While the Nebbiolo grape dates back to 1266, it is not until the 18th century that we find the first use of the word ‘Barol.’ Later, in the 1830’s, with the insistence of Giulietta Vitturnia Colbert di Maulevrier (the Marchesa), the wine of the region was named after its town of origin, “Barolo.”
The Marchesa was close friends with King Carlo Alberto and the wine Barolo was held in very high regard by all the wealthy and royalty of Piedmont. The Marchesa owned massive amounts of land that encompassed Barolo, La Morra, Castiglione Falletto and Serralunga. She grew her prized Nebbiolo in these towns and later hired the famous oenologist Louis Oudart from Burgundy, France. Louis Oudart is credited with bringing a modern style of winemaking that was combined with the grape Nebbiolo to form Barolo as we know it.
With the passage of time, Barolo increased in popularity and was again reinvigorated in the early 1900’s with a new line of successful and famed Barolo winemakers, including Emilio Pietro Abbona, Cesare Borgogno, Giulio Mascarello and Battista Rinaldi.
The Barolo and Barbaresco Consortium was founded in 1908, but was not recognized by the Italian Government until 1934. Today, the Consortium includes Barolo, Barbaresco, Alba Langhe and Roero. There are 500 members, made up of small and large producers. Traditions and traditional methods of production retain their place of importance, but with a keen eye on keeping up with modern techniques and styles.
Located in the southeastern part of the region of Piedmont, the Barolo area extends over a landscape of often sharply inclined hills all facing south. Piedmont, as the name suggests (at the foot of the mountain) is surrounded by the Alps to the west and north, the Apennines to the east linking to the Maritime Alps in the south. The region is 45% mountains, 30% hills and 25% plains.
Even though Barolo is almost three times larger than Barbaresco, it is only about 8 km wide at its widest point. The original five communes consisting of La Morra, Barolo, Castiglione Falletto, Serralunga d’Alba and Monforte d’Alba make up 87% of total Barolo zone production. The two communes of Barolo and Castiglione Falletto are considered the ‘heart’ and unofficial ‘classico’ areas of the zone.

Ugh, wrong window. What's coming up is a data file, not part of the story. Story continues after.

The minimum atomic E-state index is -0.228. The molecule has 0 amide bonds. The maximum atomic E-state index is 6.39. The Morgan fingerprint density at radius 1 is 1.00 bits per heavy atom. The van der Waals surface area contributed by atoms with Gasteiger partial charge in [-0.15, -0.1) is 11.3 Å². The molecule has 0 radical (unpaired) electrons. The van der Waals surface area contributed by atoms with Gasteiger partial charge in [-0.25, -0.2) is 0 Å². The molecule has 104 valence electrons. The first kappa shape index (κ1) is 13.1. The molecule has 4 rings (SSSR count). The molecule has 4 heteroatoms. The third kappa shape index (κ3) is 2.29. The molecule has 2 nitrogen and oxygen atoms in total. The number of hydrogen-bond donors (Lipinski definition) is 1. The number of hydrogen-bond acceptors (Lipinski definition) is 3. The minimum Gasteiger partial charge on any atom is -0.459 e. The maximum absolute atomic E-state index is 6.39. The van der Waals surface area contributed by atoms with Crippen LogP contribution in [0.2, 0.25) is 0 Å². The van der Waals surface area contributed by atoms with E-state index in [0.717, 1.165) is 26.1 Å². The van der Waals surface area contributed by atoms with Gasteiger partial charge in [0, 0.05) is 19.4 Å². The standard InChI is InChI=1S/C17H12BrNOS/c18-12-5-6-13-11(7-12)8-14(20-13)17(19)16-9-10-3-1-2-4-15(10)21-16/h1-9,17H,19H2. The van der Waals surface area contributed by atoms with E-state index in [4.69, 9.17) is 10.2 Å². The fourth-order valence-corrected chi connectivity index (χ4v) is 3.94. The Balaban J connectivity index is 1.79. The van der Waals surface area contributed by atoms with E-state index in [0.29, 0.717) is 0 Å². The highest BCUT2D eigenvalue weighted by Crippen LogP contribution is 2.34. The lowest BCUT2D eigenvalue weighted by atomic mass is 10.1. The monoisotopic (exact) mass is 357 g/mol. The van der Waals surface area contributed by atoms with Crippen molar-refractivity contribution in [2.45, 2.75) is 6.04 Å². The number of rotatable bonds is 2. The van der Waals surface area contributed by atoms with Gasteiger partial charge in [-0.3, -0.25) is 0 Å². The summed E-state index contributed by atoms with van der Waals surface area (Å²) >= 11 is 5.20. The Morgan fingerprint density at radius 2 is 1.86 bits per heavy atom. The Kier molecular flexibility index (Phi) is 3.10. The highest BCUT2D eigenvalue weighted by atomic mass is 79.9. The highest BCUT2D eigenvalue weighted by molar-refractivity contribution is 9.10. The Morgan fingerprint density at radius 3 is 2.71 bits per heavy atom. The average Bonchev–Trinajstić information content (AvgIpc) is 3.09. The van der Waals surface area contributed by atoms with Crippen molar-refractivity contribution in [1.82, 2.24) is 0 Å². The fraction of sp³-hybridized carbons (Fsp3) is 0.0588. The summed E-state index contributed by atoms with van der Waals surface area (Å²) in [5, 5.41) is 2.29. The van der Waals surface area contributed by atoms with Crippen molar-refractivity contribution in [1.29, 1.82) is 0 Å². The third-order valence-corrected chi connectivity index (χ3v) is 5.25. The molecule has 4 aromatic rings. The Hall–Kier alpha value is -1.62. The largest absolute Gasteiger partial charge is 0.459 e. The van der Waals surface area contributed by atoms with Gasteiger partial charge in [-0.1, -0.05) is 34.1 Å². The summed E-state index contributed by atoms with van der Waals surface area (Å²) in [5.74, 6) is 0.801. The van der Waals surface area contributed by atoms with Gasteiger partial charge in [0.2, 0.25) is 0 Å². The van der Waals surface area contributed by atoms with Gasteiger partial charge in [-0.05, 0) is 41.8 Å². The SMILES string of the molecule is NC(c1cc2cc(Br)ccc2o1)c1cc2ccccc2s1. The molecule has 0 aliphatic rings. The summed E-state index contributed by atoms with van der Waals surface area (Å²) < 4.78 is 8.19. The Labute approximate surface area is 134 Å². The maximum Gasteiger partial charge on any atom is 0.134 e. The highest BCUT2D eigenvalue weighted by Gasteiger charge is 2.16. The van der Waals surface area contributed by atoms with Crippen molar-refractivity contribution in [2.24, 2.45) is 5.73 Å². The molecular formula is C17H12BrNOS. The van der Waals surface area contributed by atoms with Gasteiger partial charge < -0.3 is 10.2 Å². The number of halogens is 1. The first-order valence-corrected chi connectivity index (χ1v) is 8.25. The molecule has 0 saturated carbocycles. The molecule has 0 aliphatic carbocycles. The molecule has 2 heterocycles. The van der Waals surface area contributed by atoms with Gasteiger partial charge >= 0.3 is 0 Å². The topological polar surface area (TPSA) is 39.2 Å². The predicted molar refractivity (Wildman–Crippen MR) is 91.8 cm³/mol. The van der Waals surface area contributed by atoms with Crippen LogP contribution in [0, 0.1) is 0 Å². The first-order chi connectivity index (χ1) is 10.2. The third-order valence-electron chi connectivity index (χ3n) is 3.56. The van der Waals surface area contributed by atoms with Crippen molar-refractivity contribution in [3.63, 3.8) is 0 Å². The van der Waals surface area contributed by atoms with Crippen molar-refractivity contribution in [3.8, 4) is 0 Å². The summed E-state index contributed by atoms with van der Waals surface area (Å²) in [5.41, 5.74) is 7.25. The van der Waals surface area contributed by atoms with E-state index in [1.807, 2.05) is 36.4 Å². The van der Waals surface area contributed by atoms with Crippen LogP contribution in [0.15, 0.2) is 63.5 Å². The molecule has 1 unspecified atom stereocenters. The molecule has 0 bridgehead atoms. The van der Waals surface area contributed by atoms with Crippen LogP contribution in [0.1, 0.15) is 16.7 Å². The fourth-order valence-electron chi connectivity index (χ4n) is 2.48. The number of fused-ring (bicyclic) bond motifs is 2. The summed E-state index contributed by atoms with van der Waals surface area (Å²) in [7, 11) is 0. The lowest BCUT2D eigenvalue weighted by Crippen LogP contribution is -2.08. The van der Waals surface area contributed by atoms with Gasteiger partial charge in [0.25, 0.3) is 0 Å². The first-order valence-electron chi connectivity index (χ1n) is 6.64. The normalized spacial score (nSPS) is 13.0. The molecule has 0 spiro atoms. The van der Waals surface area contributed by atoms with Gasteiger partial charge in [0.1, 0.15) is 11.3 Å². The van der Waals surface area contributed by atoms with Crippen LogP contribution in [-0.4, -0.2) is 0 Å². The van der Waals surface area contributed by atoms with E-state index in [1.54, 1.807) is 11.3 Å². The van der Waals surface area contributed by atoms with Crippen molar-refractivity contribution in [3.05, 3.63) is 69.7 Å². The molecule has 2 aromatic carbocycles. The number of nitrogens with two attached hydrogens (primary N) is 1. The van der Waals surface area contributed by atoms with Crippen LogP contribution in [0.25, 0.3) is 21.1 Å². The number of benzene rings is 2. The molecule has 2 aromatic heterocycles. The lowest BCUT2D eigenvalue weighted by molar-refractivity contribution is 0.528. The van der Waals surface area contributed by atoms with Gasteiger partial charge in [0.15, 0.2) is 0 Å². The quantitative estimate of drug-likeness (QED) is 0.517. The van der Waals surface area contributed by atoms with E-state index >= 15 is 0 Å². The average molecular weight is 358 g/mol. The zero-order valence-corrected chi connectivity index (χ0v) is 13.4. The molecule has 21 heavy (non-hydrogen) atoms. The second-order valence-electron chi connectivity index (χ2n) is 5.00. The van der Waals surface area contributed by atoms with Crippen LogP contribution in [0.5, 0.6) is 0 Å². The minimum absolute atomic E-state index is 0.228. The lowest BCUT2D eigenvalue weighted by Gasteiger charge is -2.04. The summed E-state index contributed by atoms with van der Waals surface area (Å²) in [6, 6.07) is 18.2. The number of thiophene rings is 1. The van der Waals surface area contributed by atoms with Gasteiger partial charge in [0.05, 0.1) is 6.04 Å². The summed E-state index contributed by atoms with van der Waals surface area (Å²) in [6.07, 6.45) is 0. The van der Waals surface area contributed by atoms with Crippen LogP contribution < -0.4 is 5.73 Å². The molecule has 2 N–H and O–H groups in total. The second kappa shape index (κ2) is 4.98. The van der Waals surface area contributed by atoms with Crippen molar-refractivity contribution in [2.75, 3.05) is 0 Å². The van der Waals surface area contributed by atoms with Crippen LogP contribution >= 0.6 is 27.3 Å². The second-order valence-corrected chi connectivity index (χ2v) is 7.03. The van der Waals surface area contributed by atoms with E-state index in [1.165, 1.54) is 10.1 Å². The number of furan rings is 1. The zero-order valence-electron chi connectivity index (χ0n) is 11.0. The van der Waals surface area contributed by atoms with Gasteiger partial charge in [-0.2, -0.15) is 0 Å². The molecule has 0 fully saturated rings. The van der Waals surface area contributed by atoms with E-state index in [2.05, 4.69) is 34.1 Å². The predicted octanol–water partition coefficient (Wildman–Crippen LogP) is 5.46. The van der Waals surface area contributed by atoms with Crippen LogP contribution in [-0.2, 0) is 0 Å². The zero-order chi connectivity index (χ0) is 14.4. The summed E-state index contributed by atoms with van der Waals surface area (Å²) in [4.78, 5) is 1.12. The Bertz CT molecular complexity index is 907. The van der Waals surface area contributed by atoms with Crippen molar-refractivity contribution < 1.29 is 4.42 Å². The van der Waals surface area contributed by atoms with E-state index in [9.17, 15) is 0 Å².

Barolo’s soil can be broken down into two types: Helvetian and Tortonian. Tortonian soils are located mostly west of the steep slopes of the amphitheater of hills between Barolo and La Morra. Tortonian soil has a bluish tint, is rich in magnesium and manganese, and is composed of 30% sand, 55% clay and 15% limestone. Helvetian soils dominate in the area to the east on the rising hills of Monforte and Castiglione Falletto and across the valley at Serralunga. Helvetian soil is made up of many different types of sandstone, has a chalky beige color, and is rich in iron. Both types of soil contain calcareous marls of marine origin.
Tortonian soils produce a more fragrant, elegant and early maturing Barolo requiring less aging, while the Helvetian soils produce stronger wines with more colour, body, and tannins; requiring at least 12-15 years of aging to be at their best.
The Nebbiolo grape is one of Italy’s most revered varieties. It is a very old variety with the first documented use of the name dating back to 1266. It was of such high stature, that there was a 5 lire fine for anyone who cut down a Nebbiolo vine. Repeat offenders had their hands cut off and in some cases were even put to death!
Nebbiolo is revered for its aromatic complexity, tannic power and exceptional aging potential. It is a very vigorous vine which needs to be thinned with strict canopy management. The vine is also unique in that is first 2 – 3 buds are infertile; this vine needs its space
The name Nebbiolo is derived from ‘nebbia,’ the Italian word for fog. This refers to the thick, natural bloom covering the ripe berries that look as if they are covered in a layer of fog.
The four distinct Nebbiolo clones are:
Nebbiolo is very unforgiving as it flowers in early April and ripens very late. The key to success is a dry, warm September that allows the extremely late ripening Nebbiolo to develop for the late October harvest. In a normal decade growers expect to have two or three top vintages.